MagneRide

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MagneRide is an automotive suspension system developed by the Delphi Automotive corporation[1][2] and now owned by Beijing West Industries that utilizes magnetically controlled dampers, or shock absorbers, for a highly adaptive ride. As opposed to traditional suspension systems, MagneRide has no mechanical valves or small moving parts that can wear out.[3] This system consists of four monotube dampers, one on each corner of the vehicle, a sensor set, and an ECU (electronic control unit) to maintain the system.

Background[edit]

The dampers are filled with magnetorheological fluid, a mixture of easily magnetized iron particles in a synthetic hydrocarbon oil. In each of the monotube dampers is a piston containing two electromagnetic coils and two small fluid passages through the piston. The electromagnets are able to create a variable magnetic field across the fluid passages. When the magnets are off, the fluid travels through the passages freely. However, when the magnets are turned on, the iron particles in the fluid create a fibrous structure through the passages in the same direction of the magnetic field. The strength of the bonds between the magnetized iron particles causes the viscosity of the fluid to increase resulting in a stiffer suspension. Altering the strength of the current results in an instantaneous change in force of the piston.[4] If the sensors sense any body roll, they communicate the information to the ECU. The ECU will compensate for this by changing the strength of the current to the appropriate dampers.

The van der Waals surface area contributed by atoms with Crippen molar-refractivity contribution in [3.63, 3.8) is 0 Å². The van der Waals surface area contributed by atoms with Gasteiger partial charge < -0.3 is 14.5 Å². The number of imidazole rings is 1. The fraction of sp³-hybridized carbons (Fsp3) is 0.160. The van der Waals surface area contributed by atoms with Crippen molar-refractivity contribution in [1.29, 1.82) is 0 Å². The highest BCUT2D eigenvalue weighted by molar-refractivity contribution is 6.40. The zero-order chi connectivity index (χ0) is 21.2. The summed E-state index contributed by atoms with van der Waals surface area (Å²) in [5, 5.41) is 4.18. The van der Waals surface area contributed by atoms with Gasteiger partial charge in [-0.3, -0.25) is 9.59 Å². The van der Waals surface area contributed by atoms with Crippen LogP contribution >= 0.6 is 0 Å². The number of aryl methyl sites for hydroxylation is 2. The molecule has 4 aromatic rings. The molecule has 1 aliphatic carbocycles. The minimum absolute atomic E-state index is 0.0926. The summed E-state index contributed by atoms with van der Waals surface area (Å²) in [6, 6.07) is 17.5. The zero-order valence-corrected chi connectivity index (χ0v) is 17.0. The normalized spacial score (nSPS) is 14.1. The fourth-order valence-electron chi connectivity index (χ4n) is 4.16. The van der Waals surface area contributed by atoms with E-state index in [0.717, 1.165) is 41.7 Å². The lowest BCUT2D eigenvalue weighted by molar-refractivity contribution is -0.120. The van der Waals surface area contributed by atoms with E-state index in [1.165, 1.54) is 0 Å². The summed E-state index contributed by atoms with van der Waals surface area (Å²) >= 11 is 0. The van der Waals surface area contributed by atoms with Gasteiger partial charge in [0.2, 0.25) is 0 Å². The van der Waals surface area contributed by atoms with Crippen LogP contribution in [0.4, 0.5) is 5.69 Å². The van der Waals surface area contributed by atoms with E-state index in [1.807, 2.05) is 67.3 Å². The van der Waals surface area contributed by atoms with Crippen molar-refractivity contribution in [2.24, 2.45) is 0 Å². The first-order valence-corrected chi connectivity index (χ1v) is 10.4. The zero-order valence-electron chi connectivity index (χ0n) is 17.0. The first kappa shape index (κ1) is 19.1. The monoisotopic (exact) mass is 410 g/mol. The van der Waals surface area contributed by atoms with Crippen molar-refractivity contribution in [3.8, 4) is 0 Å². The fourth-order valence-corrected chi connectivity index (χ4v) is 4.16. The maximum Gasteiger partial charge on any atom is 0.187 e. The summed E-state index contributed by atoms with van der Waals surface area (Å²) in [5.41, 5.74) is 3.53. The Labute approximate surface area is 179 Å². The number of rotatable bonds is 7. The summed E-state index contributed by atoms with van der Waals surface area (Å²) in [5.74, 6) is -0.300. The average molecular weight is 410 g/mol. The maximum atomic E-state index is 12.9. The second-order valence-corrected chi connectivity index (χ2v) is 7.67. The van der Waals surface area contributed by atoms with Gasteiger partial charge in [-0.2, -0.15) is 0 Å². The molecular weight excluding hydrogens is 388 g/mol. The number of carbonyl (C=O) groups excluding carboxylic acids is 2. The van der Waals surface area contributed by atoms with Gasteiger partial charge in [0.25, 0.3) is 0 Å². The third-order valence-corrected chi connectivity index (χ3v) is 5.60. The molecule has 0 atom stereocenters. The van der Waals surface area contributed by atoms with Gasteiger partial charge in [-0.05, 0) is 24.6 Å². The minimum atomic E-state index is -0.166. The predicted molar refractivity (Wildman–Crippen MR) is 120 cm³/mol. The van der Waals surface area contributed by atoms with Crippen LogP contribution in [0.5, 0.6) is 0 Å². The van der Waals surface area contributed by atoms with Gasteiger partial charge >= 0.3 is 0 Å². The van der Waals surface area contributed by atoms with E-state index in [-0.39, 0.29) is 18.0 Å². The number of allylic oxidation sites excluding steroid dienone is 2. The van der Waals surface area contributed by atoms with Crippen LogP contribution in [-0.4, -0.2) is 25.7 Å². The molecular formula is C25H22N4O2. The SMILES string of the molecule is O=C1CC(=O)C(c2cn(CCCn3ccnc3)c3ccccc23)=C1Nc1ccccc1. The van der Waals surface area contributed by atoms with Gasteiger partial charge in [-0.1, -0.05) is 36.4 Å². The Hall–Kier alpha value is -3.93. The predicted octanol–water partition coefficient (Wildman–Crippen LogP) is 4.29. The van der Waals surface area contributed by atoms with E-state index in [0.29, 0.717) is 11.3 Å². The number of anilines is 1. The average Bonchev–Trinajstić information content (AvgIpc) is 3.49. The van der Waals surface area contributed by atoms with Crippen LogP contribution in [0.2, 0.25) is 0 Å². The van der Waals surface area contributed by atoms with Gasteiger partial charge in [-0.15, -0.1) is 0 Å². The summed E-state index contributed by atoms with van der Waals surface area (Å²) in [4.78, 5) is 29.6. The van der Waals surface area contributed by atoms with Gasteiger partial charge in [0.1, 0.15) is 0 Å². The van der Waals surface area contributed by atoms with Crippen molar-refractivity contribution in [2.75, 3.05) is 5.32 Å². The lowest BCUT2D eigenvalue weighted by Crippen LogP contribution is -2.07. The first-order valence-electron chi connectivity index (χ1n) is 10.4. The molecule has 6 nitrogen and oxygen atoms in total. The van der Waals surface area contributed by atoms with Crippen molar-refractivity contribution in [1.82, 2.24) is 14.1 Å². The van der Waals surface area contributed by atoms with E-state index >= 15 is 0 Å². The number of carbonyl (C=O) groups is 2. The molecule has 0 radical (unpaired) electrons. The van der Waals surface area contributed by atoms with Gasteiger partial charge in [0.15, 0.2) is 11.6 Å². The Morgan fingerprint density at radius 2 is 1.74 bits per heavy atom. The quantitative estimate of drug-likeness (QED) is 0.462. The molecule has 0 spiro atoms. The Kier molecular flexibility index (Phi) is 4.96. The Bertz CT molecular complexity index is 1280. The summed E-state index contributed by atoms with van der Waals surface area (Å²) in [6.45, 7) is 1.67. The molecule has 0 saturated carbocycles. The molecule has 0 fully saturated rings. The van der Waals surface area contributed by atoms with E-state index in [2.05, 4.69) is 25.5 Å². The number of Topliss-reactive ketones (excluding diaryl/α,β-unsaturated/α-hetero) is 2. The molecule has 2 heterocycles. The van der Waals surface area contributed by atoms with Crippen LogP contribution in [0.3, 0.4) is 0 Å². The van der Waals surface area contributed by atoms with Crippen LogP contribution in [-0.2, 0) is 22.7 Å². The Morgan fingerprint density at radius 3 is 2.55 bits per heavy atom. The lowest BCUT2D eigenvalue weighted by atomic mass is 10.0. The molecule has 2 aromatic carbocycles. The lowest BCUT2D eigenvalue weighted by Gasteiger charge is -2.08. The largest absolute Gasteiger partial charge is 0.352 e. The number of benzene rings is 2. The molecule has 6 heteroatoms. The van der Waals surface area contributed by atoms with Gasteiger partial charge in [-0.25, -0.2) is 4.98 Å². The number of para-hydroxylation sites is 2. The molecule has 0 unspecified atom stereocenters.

Differentiating features[edit]

  • Low-velocity damping control
  • Ability to "draw" force-velocity curve
  • Fast response

History[edit]

The current application of MagneRide is the third generation. The first generation was created by Delphi Corporation and debuted on the Cadillac Seville STS. Previous generations of MagneRide used more primitive dampers. The piston inside these dampers contained a single, large electromagnetic coil. The ECU contained lead and had reached the limit of its potential.

Improvements[edit]

The previous generations were used as a basis for BWI's newest version of MagneRide. Changes from the previous generation include uprated seals and bearings to extend its application to heavier cars and SUV's.[5] The most notable improvements in the new system are the ECU and coils.

Improved ECU[edit]

The legislative requirement for lead-free ECU's caused BWI to redesign their control unit for the third generation. Because they could not use lead, BWI designed their new ECU from scratch. The new and improved ECU has three times the computing capacity as the previous edition as well as ten times more memory.[6] It also has greater tuneability.

Dual coils[edit]

As opposed to the previous generation's single coil, the third generation brought two smaller coils in each damper. With the single electromagnetic coil, there was a small delay from when the ECU turned off the current to when the damper lost its magnetic field. This was caused by a temporary electric current, or eddy current, in the electromagnet. This phenomenon resulted in a 20 ms delay in reaction time of the dampers. BWI eliminated this delay with its dual coil system. The two coils are wound in opposite directions to each other, cancelling out the eddy currents.[7] The dual coil system effectively eliminated the delay, causing a quicker responding suspension system.

Applications[edit]

MagneRide was first used by General Motors in the Cadillac Seville STS (2002) and is now used as a standard suspension or an option in many models for Cadillac, Buick, Chevrolet, and other GM vehicles. It can also be found on some non-US vehicles such as: Holden Special Vehicles, Ferrari, and Audi.

Specific Applications:

References[edit]

External links[edit]